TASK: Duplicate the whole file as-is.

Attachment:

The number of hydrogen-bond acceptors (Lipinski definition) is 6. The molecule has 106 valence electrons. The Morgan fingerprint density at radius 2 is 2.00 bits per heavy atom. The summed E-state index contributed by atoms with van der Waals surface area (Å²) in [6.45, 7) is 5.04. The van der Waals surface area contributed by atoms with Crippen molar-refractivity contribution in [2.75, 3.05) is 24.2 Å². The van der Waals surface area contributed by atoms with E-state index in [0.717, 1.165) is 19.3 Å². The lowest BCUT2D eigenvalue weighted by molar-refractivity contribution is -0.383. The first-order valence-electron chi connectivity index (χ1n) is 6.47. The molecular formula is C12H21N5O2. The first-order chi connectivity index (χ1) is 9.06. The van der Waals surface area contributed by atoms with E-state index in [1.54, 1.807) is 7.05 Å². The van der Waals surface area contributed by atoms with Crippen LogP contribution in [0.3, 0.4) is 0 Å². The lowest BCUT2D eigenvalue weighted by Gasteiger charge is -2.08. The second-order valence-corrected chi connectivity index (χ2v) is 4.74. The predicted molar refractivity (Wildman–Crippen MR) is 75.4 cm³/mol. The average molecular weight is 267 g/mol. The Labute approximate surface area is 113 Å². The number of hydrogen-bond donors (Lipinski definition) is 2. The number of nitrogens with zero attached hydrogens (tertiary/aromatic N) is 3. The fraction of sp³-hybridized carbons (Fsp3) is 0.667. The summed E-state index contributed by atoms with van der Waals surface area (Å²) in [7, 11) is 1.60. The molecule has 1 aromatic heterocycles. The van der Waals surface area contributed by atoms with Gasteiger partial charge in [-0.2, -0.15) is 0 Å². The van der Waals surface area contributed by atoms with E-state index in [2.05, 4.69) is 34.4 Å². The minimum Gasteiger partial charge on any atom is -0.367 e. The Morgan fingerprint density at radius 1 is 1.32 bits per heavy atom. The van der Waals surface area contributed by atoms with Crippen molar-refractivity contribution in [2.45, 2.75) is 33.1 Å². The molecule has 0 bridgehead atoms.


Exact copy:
The number of hydrogen-bond acceptors (Lipinski definition) is 6. The molecule has 106 valence electrons. The Morgan fingerprint density at radius 2 is 2.00 bits per heavy atom. The summed E-state index contributed by atoms with van der Waals surface area (Å²) in [6.45, 7) is 5.04. The van der Waals surface area contributed by atoms with Crippen molar-refractivity contribution in [2.75, 3.05) is 24.2 Å². The van der Waals surface area contributed by atoms with E-state index in [0.717, 1.165) is 19.3 Å². The lowest BCUT2D eigenvalue weighted by molar-refractivity contribution is -0.383. The first-order valence-electron chi connectivity index (χ1n) is 6.47. The molecular formula is C12H21N5O2. The first-order chi connectivity index (χ1) is 9.06. The van der Waals surface area contributed by atoms with E-state index in [1.54, 1.807) is 7.05 Å². The van der Waals surface area contributed by atoms with Crippen LogP contribution in [0.3, 0.4) is 0 Å². The lowest BCUT2D eigenvalue weighted by Gasteiger charge is -2.08. The second-order valence-corrected chi connectivity index (χ2v) is 4.74. The predicted molar refractivity (Wildman–Crippen MR) is 75.4 cm³/mol. The average molecular weight is 267 g/mol. The Labute approximate surface area is 113 Å². The number of hydrogen-bond donors (Lipinski definition) is 2. The number of nitrogens with zero attached hydrogens (tertiary/aromatic N) is 3. The fraction of sp³-hybridized carbons (Fsp3) is 0.667. The summed E-state index contributed by atoms with van der Waals surface area (Å²) in [7, 11) is 1.60. The molecule has 1 aromatic heterocycles. The van der Waals surface area contributed by atoms with Gasteiger partial charge in [-0.2, -0.15) is 0 Å². The van der Waals surface area contributed by atoms with E-state index in [2.05, 4.69) is 34.4 Å². The minimum Gasteiger partial charge on any atom is -0.367 e. The Morgan fingerprint density at radius 1 is 1.32 bits per heavy atom. The van der Waals surface area contributed by atoms with Crippen molar-refractivity contribution in [2.45, 2.75) is 33.1 Å². The molecule has 0 bridgehead atoms.